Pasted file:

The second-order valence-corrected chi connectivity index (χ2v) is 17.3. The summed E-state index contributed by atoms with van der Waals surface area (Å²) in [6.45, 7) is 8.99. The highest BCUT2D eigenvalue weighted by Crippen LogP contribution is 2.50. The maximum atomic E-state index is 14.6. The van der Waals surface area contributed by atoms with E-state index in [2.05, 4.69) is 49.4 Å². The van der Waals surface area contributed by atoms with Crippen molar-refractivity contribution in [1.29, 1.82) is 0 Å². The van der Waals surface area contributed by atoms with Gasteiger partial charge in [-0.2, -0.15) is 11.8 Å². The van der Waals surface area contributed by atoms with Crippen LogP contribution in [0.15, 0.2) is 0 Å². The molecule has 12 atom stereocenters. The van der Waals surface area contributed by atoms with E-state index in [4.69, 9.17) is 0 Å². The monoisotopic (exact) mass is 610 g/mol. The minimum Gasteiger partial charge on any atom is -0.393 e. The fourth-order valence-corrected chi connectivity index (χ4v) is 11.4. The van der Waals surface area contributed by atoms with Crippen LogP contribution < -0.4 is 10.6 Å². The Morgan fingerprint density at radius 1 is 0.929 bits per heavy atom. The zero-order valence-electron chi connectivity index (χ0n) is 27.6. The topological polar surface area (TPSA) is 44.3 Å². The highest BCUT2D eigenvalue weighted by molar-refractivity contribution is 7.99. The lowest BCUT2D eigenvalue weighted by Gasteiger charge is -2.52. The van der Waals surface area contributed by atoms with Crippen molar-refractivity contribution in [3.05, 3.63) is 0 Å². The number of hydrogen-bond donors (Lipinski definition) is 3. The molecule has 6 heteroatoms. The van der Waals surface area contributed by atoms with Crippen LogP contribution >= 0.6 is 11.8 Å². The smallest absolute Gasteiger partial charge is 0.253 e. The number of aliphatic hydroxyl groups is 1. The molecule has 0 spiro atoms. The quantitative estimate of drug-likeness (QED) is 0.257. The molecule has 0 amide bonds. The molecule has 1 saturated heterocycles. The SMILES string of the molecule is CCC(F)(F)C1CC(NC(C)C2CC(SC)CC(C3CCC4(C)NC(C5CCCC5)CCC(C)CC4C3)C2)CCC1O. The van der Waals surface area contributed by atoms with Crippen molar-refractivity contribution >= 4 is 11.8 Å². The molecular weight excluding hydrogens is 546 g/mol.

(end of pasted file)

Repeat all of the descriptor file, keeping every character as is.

The second-order valence-corrected chi connectivity index (χ2v) is 17.3. The summed E-state index contributed by atoms with van der Waals surface area (Å²) in [6.45, 7) is 8.99. The highest BCUT2D eigenvalue weighted by Crippen LogP contribution is 2.50. The maximum atomic E-state index is 14.6. The van der Waals surface area contributed by atoms with E-state index in [2.05, 4.69) is 49.4 Å². The van der Waals surface area contributed by atoms with Crippen molar-refractivity contribution in [1.29, 1.82) is 0 Å². The van der Waals surface area contributed by atoms with Gasteiger partial charge in [-0.2, -0.15) is 11.8 Å². The van der Waals surface area contributed by atoms with Crippen LogP contribution in [0.15, 0.2) is 0 Å². The molecule has 12 atom stereocenters. The van der Waals surface area contributed by atoms with E-state index in [4.69, 9.17) is 0 Å². The monoisotopic (exact) mass is 610 g/mol. The minimum Gasteiger partial charge on any atom is -0.393 e. The fourth-order valence-corrected chi connectivity index (χ4v) is 11.4. The van der Waals surface area contributed by atoms with Crippen LogP contribution < -0.4 is 10.6 Å². The Morgan fingerprint density at radius 1 is 0.929 bits per heavy atom. The zero-order valence-electron chi connectivity index (χ0n) is 27.6. The topological polar surface area (TPSA) is 44.3 Å². The highest BCUT2D eigenvalue weighted by molar-refractivity contribution is 7.99. The lowest BCUT2D eigenvalue weighted by Gasteiger charge is -2.52. The van der Waals surface area contributed by atoms with Crippen molar-refractivity contribution in [3.05, 3.63) is 0 Å². The number of hydrogen-bond donors (Lipinski definition) is 3. The molecule has 6 heteroatoms. The van der Waals surface area contributed by atoms with Crippen LogP contribution >= 0.6 is 11.8 Å². The smallest absolute Gasteiger partial charge is 0.253 e. The number of aliphatic hydroxyl groups is 1. The molecule has 0 spiro atoms. The quantitative estimate of drug-likeness (QED) is 0.257. The molecule has 0 amide bonds. The molecule has 1 saturated heterocycles. The SMILES string of the molecule is CCC(F)(F)C1CC(NC(C)C2CC(SC)CC(C3CCC4(C)NC(C5CCCC5)CCC(C)CC4C3)C2)CCC1O. The van der Waals surface area contributed by atoms with Crippen molar-refractivity contribution >= 4 is 11.8 Å². The molecular weight excluding hydrogens is 546 g/mol.